Why Warming? Climate Change Confidential
Bailey, Ronald, Reason
THE UNITED Nations Inter-governmental Panel on Climate Change claims to have found "new and stronger evidence that most of the observed warming over the last 50 years is attributable to human activities." This conclusion is based on improvements in computer models that can now "produce satisfactory simulations of the current climate." But two recent studies show that the models may not have adequately accounted for two important factors: soot and land use changes.
The first study, by University of Maryland climate researchers Eugenia Kalnay and Ming Cal, was published last May in Nature. It showed that, in addition to the well-known "urban heat island effect," in which temperatures increase in metropolitan areas, other land use changes, especially agricultural conversion and irrigation, cause surface warming as well. The authors wrote that "the trend in daily mean temperature due to land use changes is 0.35 degrees centigrade per century. "This value is more than twice as high as previous estimates based on urbanization alone.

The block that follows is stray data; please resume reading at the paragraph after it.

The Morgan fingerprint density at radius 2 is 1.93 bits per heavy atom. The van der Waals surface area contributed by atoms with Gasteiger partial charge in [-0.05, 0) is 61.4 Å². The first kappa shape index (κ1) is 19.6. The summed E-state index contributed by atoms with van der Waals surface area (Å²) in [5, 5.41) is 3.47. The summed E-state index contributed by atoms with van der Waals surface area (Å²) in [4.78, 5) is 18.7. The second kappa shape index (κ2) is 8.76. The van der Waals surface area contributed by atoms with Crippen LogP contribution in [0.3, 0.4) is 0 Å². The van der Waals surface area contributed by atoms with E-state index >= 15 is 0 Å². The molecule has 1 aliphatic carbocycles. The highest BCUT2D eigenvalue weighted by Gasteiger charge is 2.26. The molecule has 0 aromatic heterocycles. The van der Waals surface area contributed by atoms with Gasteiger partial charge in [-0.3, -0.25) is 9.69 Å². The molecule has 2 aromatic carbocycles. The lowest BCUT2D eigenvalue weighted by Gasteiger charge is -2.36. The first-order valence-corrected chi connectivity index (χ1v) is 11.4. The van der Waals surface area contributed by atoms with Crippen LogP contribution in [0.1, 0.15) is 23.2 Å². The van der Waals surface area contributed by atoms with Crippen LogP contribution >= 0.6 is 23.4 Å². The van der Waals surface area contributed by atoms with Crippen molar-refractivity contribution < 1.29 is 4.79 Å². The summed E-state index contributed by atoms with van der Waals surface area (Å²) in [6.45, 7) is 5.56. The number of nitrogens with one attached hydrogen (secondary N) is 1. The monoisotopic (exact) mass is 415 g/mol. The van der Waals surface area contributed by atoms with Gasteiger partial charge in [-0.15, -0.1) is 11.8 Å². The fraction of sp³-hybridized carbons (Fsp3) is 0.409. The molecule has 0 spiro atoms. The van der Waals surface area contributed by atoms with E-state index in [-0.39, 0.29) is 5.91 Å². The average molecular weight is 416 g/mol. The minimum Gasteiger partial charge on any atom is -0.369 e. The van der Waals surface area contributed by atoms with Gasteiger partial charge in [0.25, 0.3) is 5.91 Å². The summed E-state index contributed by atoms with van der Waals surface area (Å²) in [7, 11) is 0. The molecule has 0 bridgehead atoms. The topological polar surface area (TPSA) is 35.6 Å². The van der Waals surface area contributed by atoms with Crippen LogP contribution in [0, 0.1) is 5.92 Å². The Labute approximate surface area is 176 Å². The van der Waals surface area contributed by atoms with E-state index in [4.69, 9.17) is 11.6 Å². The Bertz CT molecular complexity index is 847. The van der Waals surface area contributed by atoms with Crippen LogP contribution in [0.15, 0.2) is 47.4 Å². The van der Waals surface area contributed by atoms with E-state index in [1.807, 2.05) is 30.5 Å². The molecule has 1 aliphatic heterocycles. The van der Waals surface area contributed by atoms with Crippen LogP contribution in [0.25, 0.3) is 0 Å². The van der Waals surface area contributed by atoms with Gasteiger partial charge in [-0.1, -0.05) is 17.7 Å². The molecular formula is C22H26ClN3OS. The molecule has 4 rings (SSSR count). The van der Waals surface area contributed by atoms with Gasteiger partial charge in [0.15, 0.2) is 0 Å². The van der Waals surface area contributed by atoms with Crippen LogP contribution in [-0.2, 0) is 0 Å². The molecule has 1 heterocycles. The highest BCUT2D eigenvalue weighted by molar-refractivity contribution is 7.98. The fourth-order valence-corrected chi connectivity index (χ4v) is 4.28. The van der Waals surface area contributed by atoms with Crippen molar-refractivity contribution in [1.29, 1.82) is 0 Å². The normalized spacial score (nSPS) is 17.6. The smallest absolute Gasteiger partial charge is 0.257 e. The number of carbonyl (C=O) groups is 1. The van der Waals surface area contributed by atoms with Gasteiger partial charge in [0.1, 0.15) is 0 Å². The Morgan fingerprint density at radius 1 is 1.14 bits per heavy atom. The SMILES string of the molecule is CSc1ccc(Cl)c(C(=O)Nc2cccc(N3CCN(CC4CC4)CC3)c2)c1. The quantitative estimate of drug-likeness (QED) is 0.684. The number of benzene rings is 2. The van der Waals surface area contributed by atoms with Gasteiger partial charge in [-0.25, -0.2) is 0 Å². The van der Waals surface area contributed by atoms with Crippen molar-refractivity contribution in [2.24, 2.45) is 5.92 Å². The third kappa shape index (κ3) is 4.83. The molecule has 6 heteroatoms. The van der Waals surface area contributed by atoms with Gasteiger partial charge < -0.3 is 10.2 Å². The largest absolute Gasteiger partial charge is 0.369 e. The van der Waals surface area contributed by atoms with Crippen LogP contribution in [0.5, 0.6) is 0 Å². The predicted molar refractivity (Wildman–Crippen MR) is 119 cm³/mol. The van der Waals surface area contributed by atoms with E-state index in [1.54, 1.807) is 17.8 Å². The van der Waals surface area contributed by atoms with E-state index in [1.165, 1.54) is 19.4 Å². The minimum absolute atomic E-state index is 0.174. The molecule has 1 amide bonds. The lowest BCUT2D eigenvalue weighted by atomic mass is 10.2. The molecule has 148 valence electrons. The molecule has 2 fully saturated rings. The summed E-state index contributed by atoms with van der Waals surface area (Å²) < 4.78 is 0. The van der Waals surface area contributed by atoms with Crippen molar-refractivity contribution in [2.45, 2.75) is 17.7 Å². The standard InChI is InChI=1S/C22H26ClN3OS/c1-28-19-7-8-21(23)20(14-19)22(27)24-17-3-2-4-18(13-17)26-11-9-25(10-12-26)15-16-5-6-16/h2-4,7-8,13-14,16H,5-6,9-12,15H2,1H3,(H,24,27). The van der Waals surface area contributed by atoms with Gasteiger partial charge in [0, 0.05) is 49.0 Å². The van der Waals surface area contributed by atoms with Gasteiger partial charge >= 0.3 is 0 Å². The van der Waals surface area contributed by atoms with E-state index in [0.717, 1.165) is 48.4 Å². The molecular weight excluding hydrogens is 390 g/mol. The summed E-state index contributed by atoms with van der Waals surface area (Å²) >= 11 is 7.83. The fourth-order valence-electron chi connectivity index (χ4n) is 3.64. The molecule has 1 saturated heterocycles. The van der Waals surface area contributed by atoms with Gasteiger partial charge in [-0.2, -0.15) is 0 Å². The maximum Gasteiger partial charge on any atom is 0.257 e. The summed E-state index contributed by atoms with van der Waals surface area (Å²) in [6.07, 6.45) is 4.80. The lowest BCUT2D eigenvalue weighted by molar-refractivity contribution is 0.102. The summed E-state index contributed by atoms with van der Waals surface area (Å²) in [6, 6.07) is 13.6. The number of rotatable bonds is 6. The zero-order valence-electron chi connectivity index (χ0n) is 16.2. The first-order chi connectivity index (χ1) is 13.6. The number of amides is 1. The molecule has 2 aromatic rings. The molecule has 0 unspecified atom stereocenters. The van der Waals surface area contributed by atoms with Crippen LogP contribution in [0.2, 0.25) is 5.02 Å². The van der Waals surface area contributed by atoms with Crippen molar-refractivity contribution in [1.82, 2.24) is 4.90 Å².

The second study, by James Hansen and Larissa Nazarenko of NASA'S Goddard Institute for Space Studies, appeared in the December Proceedings of the National Academy of Sciences. Hansen and Nazarenko looked at the effect that the soot produced by burning fossil fuels and biomass has once it settles on ice and snow in the Northern Hemisphere. Dirty snow melts faster than clean snow because the black particles absorb more heat from the sun. …